Gary Carandang is an entrepreneur and senior consultant of Corporate Achievers Institute (COACH). Prior to this, his corporate life includes being VP Commercial of Republic Cement, Key Account Director and Commercial Unit Director of Coca-Cola Femsa, National Sales Trade Director of Mead Johnson, VP Sales of Nestle where he was expatriated in Switzerland for a year and a half. Gary took Advanced Management Program from INSEAD. Armed with these accomplishments, he shares with us his views on execution.
Q1: If things are not getting done or results are far from target, is there a menu which executives can immediately consider or choose from as evaluation options?
A1: As I teach Disciplined Execution, one of COACH Institute’s training courses, I will recommend to look at the 4Ps of Execution – priorities, people, process and performance management. These are the 4 elements I look at when I assess “gaps” in execution.
Q2: How do you handle situations when results are not being met?
A2: I usually ask by asking questions, such as: Are your priorities aligned with our over-all priorities and strategies? Are the organization’s priorities clear to you? Are you being supported with resources to meet your objectives? Do you need training and frequent coaching to do your job? Are your motivations still aligned to what we need to accomplish? It is the responsibility of the line managers to ensure that the right priorities are set and are clearly communicated and that appropriate support system is extended to their staff in order to guarantee that they achieve their business objectives. Having an honest and direct discussion with your staff will allow you to uncover reasons that impact their performance and be able to provide necessary actions and support to rectify non-performance.
Q3: How do you know you are measuring the right things or evaluating the correct processes, what questions do you ask?
A3: Are we looking at the right metrics? Are we getting the right information in a timely manner? Are leaders actually doing robust reviews and are putting in place actions to rectify gaps in a timely manner, as well? Are we prioritizing the most important tasks and activities aligned with the organization’s over-all priorities and strategies? Are these tasks and activities executed successfully? If not, what are the corrections and improvements needed? Are resources also optimally deployed to the most important tasks and activities? If indeed managers are doing appropriate and periodic reviews, they should be able to spot gaps and provide actions needed to mitigate or rectify these gaps. The management system should be robust enough to tell a manager whether they are “winning” or “not winning” at the right time with the right information and in the simplest format!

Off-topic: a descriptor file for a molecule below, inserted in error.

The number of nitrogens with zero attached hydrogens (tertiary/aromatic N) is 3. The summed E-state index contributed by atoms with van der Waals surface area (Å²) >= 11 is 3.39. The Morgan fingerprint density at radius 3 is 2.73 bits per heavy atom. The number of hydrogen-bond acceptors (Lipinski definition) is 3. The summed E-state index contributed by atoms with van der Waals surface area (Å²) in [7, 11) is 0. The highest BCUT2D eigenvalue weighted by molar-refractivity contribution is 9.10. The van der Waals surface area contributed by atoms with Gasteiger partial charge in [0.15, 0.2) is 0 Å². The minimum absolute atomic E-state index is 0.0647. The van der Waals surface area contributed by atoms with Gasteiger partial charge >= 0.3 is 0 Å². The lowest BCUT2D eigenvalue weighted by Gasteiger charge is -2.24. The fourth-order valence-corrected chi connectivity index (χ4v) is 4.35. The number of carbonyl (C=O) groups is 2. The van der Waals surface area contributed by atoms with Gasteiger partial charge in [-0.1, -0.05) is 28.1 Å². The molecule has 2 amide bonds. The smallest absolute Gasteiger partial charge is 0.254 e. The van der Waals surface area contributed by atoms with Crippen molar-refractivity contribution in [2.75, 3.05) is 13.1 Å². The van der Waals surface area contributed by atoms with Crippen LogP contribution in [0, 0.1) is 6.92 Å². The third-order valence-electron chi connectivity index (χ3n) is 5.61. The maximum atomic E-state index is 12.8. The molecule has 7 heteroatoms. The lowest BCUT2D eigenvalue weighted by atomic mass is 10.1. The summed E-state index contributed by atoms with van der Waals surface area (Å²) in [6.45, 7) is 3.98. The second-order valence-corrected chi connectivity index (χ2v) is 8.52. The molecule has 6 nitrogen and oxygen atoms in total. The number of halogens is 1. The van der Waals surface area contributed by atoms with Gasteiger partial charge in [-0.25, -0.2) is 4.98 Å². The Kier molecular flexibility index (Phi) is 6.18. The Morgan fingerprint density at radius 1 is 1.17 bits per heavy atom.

Q4: Can you share what should we consider for performance management?
A4: Managing performance is a critical element in achieving desired business results. Some questions to ask – Do we have the right people for the right jobs? How are we dealing with non-performance? Do we actually know the reasons for non-performance? What actions are being taken to address non-performance and by whom and when? Is there a support system to assist people in terms of achieving their results? How is the organization’s motivation level? Are we rewarding doers and managing non-performance well enough? Are we continuously building capabilities and capacities to meet the demands of the business? For me, rewarding and recognizing doers and managing non-performance in a timely manner is as important as sales delivering their daily, weekly and monthly quotas. Keeping a motivated and high performing team is always the desired state. One thing to note though is that great leadership plays a pivotal role in achieving high performance and business results! But that is another topic altogether!
Q5: Finally, what should we ask about priorities?
A5: Priorities are defined by the stated strategies of the organization. These are the 2-3 most important things to accomplish in order to deliver the business objectives. Some questions I usually ask are – Are the priorities clearly communicated? Are the tasks, activities, resources and time allotted reflecting the goal of achieving the priorities and the objectives set? Are they implemented correctly and timely? Are the previous assumptions made (both internally and externally) continue to be relevant now? If not, what changes have occurred and what are the implications to the current strategies and priorities? Priorities should be clearly communicated. It is also about looking at what has changed in the assumptions made when the strategies and priorities were developed and identifying the changes so that the necessary amendments to the current plan can be made, if ever. It is also about ensuring that the organization’s actions and activities remain focused to the relevant priorities and objectives.